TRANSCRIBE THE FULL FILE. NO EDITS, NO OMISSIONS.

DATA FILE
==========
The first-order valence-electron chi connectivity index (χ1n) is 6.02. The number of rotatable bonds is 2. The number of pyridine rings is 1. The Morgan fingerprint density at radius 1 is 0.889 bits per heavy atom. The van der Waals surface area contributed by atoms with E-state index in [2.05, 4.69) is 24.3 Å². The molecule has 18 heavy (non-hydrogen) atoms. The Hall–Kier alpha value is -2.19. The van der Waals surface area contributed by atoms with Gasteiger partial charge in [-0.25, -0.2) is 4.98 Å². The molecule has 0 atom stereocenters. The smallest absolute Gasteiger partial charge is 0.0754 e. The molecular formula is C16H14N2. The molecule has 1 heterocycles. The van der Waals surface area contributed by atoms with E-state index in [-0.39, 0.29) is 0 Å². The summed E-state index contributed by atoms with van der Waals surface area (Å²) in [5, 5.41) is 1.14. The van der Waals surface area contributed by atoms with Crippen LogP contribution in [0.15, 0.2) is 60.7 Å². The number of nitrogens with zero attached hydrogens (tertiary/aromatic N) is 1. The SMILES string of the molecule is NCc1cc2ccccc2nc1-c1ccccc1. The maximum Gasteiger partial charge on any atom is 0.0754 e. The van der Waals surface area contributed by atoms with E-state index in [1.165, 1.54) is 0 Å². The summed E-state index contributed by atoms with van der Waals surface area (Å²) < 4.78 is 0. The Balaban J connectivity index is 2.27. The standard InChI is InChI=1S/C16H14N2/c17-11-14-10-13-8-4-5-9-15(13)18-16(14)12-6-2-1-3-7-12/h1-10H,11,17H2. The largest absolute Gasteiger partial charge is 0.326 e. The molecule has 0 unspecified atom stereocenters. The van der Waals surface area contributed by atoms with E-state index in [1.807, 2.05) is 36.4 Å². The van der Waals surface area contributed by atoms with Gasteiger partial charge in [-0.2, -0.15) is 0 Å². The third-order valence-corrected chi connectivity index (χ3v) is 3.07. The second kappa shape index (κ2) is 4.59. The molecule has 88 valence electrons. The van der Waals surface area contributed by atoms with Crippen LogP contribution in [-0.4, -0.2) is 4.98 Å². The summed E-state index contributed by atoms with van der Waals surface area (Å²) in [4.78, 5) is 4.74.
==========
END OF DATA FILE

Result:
The first-order valence-electron chi connectivity index (χ1n) is 6.02. The number of rotatable bonds is 2. The number of pyridine rings is 1. The Morgan fingerprint density at radius 1 is 0.889 bits per heavy atom. The van der Waals surface area contributed by atoms with E-state index in [2.05, 4.69) is 24.3 Å². The molecule has 18 heavy (non-hydrogen) atoms. The Hall–Kier alpha value is -2.19. The van der Waals surface area contributed by atoms with Gasteiger partial charge in [-0.25, -0.2) is 4.98 Å². The molecule has 0 atom stereocenters. The smallest absolute Gasteiger partial charge is 0.0754 e. The molecular formula is C16H14N2. The molecule has 1 heterocycles. The van der Waals surface area contributed by atoms with E-state index in [-0.39, 0.29) is 0 Å². The summed E-state index contributed by atoms with van der Waals surface area (Å²) in [5, 5.41) is 1.14. The van der Waals surface area contributed by atoms with Crippen LogP contribution in [0.15, 0.2) is 60.7 Å². The number of nitrogens with zero attached hydrogens (tertiary/aromatic N) is 1. The SMILES string of the molecule is NCc1cc2ccccc2nc1-c1ccccc1. The maximum Gasteiger partial charge on any atom is 0.0754 e. The van der Waals surface area contributed by atoms with E-state index in [1.165, 1.54) is 0 Å². The summed E-state index contributed by atoms with van der Waals surface area (Å²) < 4.78 is 0. The Balaban J connectivity index is 2.27. The standard InChI is InChI=1S/C16H14N2/c17-11-14-10-13-8-4-5-9-15(13)18-16(14)12-6-2-1-3-7-12/h1-10H,11,17H2. The largest absolute Gasteiger partial charge is 0.326 e. The molecule has 0 unspecified atom stereocenters. The van der Waals surface area contributed by atoms with E-state index in [1.807, 2.05) is 36.4 Å². The van der Waals surface area contributed by atoms with Gasteiger partial charge in [-0.2, -0.15) is 0 Å². The third-order valence-corrected chi connectivity index (χ3v) is 3.07. The second kappa shape index (κ2) is 4.59. The molecule has 88 valence electrons. The van der Waals surface area contributed by atoms with Crippen LogP contribution in [-0.4, -0.2) is 4.98 Å². The summed E-state index contributed by atoms with van der Waals surface area (Å²) in [4.78, 5) is 4.74.